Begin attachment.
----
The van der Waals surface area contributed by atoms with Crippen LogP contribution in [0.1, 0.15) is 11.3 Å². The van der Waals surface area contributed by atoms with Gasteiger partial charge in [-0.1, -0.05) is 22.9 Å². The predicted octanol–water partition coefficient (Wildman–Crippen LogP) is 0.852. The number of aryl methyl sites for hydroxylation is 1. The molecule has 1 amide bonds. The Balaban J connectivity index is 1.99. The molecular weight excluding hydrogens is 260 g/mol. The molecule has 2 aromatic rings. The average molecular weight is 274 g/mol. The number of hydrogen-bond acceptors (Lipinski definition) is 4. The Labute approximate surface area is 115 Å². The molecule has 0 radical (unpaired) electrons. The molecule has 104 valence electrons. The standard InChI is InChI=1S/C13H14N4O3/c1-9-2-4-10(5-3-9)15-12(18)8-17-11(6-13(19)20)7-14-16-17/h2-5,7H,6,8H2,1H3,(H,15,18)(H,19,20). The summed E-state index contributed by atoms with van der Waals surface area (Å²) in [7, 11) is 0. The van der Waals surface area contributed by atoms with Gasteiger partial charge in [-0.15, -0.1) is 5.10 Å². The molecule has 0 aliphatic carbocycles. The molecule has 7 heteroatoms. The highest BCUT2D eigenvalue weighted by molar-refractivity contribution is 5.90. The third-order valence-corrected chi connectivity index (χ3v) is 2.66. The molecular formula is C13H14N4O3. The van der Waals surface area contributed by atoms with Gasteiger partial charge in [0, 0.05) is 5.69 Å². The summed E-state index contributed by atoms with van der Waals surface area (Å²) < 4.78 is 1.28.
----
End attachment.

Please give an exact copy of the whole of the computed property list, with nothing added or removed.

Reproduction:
The van der Waals surface area contributed by atoms with Crippen LogP contribution in [0.1, 0.15) is 11.3 Å². The van der Waals surface area contributed by atoms with Gasteiger partial charge in [-0.1, -0.05) is 22.9 Å². The predicted octanol–water partition coefficient (Wildman–Crippen LogP) is 0.852. The number of aryl methyl sites for hydroxylation is 1. The molecule has 1 amide bonds. The Balaban J connectivity index is 1.99. The molecular weight excluding hydrogens is 260 g/mol. The molecule has 2 aromatic rings. The average molecular weight is 274 g/mol. The number of hydrogen-bond acceptors (Lipinski definition) is 4. The Labute approximate surface area is 115 Å². The molecule has 0 radical (unpaired) electrons. The molecule has 104 valence electrons. The standard InChI is InChI=1S/C13H14N4O3/c1-9-2-4-10(5-3-9)15-12(18)8-17-11(6-13(19)20)7-14-16-17/h2-5,7H,6,8H2,1H3,(H,15,18)(H,19,20). The summed E-state index contributed by atoms with van der Waals surface area (Å²) in [7, 11) is 0. The van der Waals surface area contributed by atoms with Gasteiger partial charge in [-0.15, -0.1) is 5.10 Å². The molecule has 0 aliphatic carbocycles. The molecule has 7 heteroatoms. The highest BCUT2D eigenvalue weighted by molar-refractivity contribution is 5.90. The third-order valence-corrected chi connectivity index (χ3v) is 2.66. The molecular formula is C13H14N4O3. The van der Waals surface area contributed by atoms with Gasteiger partial charge in [0, 0.05) is 5.69 Å². The summed E-state index contributed by atoms with van der Waals surface area (Å²) < 4.78 is 1.28.